· Employers will receive 100% reimbursement for paid leave pursuant to the EPSLA. However, they are limited both daily and in the aggregate for each employee.
· Employers will face no payroll tax liability on the additional paid sick leave.
· Under guidance that should be released by the IRS this week,eligible employers who pay qualifying sick or child care leave will be able to retain an amount of the payroll taxes equal to the amount of qualifying sick and child care leave that they paid, rather than deposit them with the IRS.
· The payroll taxes that are available for retention include withheld federal income taxes, the employee share of Social Security and Medicare taxes, and the employer share of Social Security and Medicare taxes with respect to all employees.
· If there are not sufficient payroll taxes to cover the cost of qualified sick and child care leave paid, employers will be able file a request for an accelerated payment from the IRS. The IRS expects to process these requests in two weeks or less. The details of this new, expedited procedure should be announced this week.
Posting: Employers must post a notice about leave entitlements in a conspicuous location; the Department of Labor is expected to publish a model notice for posting on or before March 25, 2020.
Employers: Applies to all employers who employ fewer than 500 employees. The new requirement, which expands the Family and Medical Leave Act (“FMLA”), will expire Dec. 31. The 500-employee threshold under the emergency FMLA is a significant change from the current FMLA threshold of 50 or more employees, and the required 12 months and minimum 1,250 aggregate hours of employment under the current law.
An employer of an employee who is a health care provider or an emergency responder may elect to exclude such employee from the application of this subsection. Small businesses that employee fewer than 50 employees may apply for an exemption when the imposition of such requirements would jeopardize the viability of the business as a going concern. Exemptions would be granted by the Secretary of Labor, who will likely communicate those guidelines, and how businesses may request an exemption, prior to the law taking effect on April 2.
Employee Eligibility: Employees who have been employed for at least 30 days have the right to take up to 12 weeks of job-protected leave for a qualifying leave related to a “Public Health Emergency,” which means the employee is unable to work (or telework) due to a need for leave to care for the son or daughter under 18 years of age of such employee if the school or place of care has been closed, or the child care provider of such son or daughter is unavailable, due to due to COVID-19.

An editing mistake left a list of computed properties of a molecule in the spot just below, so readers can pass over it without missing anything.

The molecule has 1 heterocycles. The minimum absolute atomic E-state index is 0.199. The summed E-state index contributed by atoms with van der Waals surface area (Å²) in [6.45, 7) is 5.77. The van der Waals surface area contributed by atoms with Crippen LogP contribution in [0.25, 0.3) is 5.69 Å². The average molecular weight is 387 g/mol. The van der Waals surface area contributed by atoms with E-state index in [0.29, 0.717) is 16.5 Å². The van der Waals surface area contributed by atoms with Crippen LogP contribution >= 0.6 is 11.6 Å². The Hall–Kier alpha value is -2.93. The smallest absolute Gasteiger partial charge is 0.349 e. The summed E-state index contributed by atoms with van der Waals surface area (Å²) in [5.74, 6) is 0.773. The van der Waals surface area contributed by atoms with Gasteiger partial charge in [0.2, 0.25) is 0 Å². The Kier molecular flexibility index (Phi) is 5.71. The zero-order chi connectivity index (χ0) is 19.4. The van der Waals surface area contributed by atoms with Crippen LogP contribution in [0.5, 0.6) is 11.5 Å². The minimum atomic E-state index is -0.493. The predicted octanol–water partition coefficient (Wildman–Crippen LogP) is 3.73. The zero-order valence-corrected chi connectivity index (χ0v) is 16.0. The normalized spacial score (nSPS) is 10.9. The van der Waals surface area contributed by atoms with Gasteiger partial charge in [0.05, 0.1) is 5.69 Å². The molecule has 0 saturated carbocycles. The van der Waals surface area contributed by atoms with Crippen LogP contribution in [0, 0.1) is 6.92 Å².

Length of Leave: The first 10 days for which an employee takes leave under the EFMLEA may consist of unpaid leave, but the employee may choose to substitute any accrued, unused vacation, PTO or paid sick leave benefits for the first 10 days of unpaid leave. The employee would then have 10 weeks under the emergency EFMLEA.
Amount of Paid Leave: The remaining 10 weeks of paid leave must be at least two-thirds of an employee’s regular rate of pay of the last six months and reflect the number of hours an employee would otherwise be normally scheduled to work. The paid leave is capped, however, at $200 per day and $10,000 in the aggregate.
Duration of Eligibility: The EFMLEA expires on December 31, 2020.
Tracking: Employers should track the leave under the EFMLEA separately from any other paid sick leave, vacation or PTO because Employers will only receive reimbursement pursuant to the Act up to a certain amount.
Tax Credits: Employers will receive quarterly tax credits for paid family leave, allowing credits against the employers’ portion of Social Security taxes. Employers are entitled to credit for qualified family leave wages, up to$200 per day for each individual and $10,000 total with respect to all calendar quarters.
The information contained herein is not advice and should not be treated as such. You must not rely on the information as an alternative to legal advice from an appropriately qualified attorney.